BMW S 1000 XR in the driving report: Evolution of madness

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1/10
There is no more screeching race feeling in the long-legged class. We have already driven the BMW S 1000 XR.

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2/10
From 7,000 tours, the new four-cylinder seems to literally explode.

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3/10
The noise and vibration levels are also lower than the previous model.

Now the power foursome is still full of character, but less hooligan-like to work.

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4/10
Below 3,000 rpm, the punch is noticeably below expectations and the previous model.

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5/10
For a machine of this size, turning is almost shockingly easy.

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6/10
With the S 1000 XR you are driving dynamically at a very high and lonely class level.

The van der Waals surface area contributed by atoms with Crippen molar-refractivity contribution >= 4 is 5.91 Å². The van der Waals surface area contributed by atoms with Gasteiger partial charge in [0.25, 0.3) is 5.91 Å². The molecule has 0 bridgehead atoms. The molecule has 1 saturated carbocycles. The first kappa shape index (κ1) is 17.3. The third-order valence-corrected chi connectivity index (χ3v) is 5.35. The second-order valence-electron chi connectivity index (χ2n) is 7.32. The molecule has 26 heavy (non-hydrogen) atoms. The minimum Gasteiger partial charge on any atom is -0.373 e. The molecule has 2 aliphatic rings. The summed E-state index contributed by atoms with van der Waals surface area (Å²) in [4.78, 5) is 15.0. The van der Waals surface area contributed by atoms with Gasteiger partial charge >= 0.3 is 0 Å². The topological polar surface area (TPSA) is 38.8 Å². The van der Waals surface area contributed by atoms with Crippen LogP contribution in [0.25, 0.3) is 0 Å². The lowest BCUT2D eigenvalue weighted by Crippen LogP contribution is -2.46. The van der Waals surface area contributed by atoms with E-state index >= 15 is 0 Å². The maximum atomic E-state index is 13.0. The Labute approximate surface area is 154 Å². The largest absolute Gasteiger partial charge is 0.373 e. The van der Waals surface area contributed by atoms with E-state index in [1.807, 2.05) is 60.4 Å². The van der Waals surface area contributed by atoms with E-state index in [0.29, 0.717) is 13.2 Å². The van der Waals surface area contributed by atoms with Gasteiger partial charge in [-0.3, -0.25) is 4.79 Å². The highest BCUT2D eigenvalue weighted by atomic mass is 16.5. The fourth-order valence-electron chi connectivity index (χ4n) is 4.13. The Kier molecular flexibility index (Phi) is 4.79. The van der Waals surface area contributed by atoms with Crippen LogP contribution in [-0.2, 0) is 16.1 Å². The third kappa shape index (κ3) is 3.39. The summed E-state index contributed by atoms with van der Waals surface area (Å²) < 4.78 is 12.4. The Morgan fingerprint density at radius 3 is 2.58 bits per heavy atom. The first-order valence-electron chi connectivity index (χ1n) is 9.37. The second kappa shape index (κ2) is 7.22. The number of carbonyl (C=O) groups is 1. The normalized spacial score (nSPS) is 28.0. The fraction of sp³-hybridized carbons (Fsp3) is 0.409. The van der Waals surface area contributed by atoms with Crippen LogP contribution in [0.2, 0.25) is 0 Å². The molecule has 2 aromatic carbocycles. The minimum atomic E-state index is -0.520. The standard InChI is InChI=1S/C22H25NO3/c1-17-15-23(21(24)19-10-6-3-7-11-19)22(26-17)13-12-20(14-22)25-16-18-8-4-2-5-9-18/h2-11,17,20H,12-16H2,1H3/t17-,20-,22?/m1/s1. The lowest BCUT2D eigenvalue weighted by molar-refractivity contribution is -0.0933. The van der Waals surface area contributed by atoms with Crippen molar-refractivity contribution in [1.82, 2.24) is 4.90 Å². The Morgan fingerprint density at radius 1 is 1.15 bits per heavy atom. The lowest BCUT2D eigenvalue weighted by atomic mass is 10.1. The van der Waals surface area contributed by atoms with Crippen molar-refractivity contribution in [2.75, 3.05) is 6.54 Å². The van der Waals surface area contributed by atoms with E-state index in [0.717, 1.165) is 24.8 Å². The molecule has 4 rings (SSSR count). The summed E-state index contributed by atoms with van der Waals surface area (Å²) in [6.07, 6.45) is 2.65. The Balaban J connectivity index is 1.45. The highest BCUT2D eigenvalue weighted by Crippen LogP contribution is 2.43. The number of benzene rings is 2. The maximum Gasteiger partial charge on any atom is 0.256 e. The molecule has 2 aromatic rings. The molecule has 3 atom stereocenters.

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7/10
The Dynamic ESA Pro worked perfectly, at least when the speed of the backlight was wet.

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8/10
If you pull too hard on the e-gas, the traction control catches you gently again, imperceptibly.

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9/10
The overall result is a more compact and feedback-rich feeling on the motorcycle without losing any of its handiness.

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10/10
Even in the second generation of models, the madness still has its method: There is no more screeching race feeling in the long-legged class.

BMW S 1000 XR in the driving report

Evolution of long-legged madness

Even in the second generation of models, the madness still has its method: There is no more screeching race feeling in the long-legged class. We have already driven the BMW S 1000 XR.